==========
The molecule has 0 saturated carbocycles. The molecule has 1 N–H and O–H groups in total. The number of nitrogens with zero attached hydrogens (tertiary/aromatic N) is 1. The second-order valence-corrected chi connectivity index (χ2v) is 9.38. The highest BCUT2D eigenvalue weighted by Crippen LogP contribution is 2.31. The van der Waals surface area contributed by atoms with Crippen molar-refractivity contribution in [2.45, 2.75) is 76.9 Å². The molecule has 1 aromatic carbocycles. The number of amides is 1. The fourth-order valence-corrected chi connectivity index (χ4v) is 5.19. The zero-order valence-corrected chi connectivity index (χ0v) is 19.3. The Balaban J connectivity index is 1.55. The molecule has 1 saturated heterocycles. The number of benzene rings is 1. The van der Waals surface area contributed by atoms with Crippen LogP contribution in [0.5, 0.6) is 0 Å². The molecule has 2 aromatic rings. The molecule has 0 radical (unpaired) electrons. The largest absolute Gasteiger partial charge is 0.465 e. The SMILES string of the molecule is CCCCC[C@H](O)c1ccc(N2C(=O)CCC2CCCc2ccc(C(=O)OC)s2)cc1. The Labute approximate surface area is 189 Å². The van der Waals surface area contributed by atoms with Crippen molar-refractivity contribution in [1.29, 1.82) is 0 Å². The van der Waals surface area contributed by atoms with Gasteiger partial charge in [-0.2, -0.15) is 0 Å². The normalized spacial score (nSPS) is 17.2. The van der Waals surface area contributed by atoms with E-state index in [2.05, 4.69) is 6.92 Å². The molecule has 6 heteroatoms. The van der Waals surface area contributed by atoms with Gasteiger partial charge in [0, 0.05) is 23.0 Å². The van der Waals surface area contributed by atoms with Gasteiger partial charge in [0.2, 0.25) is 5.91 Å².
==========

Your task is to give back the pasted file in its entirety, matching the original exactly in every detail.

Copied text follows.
The molecule has 0 saturated carbocycles. The molecule has 1 N–H and O–H groups in total. The number of nitrogens with zero attached hydrogens (tertiary/aromatic N) is 1. The second-order valence-corrected chi connectivity index (χ2v) is 9.38. The highest BCUT2D eigenvalue weighted by Crippen LogP contribution is 2.31. The van der Waals surface area contributed by atoms with Crippen molar-refractivity contribution in [2.45, 2.75) is 76.9 Å². The molecule has 1 aromatic carbocycles. The number of amides is 1. The fourth-order valence-corrected chi connectivity index (χ4v) is 5.19. The zero-order valence-corrected chi connectivity index (χ0v) is 19.3. The Balaban J connectivity index is 1.55. The molecule has 1 saturated heterocycles. The number of benzene rings is 1. The van der Waals surface area contributed by atoms with Crippen LogP contribution in [0.5, 0.6) is 0 Å². The molecule has 2 aromatic rings. The molecule has 0 radical (unpaired) electrons. The largest absolute Gasteiger partial charge is 0.465 e. The SMILES string of the molecule is CCCCC[C@H](O)c1ccc(N2C(=O)CCC2CCCc2ccc(C(=O)OC)s2)cc1. The Labute approximate surface area is 189 Å². The van der Waals surface area contributed by atoms with Crippen molar-refractivity contribution in [1.29, 1.82) is 0 Å². The van der Waals surface area contributed by atoms with Gasteiger partial charge in [-0.2, -0.15) is 0 Å². The normalized spacial score (nSPS) is 17.2. The van der Waals surface area contributed by atoms with E-state index in [2.05, 4.69) is 6.92 Å². The molecule has 6 heteroatoms. The van der Waals surface area contributed by atoms with Gasteiger partial charge in [0, 0.05) is 23.0 Å². The van der Waals surface area contributed by atoms with Gasteiger partial charge in [0.2, 0.25) is 5.91 Å².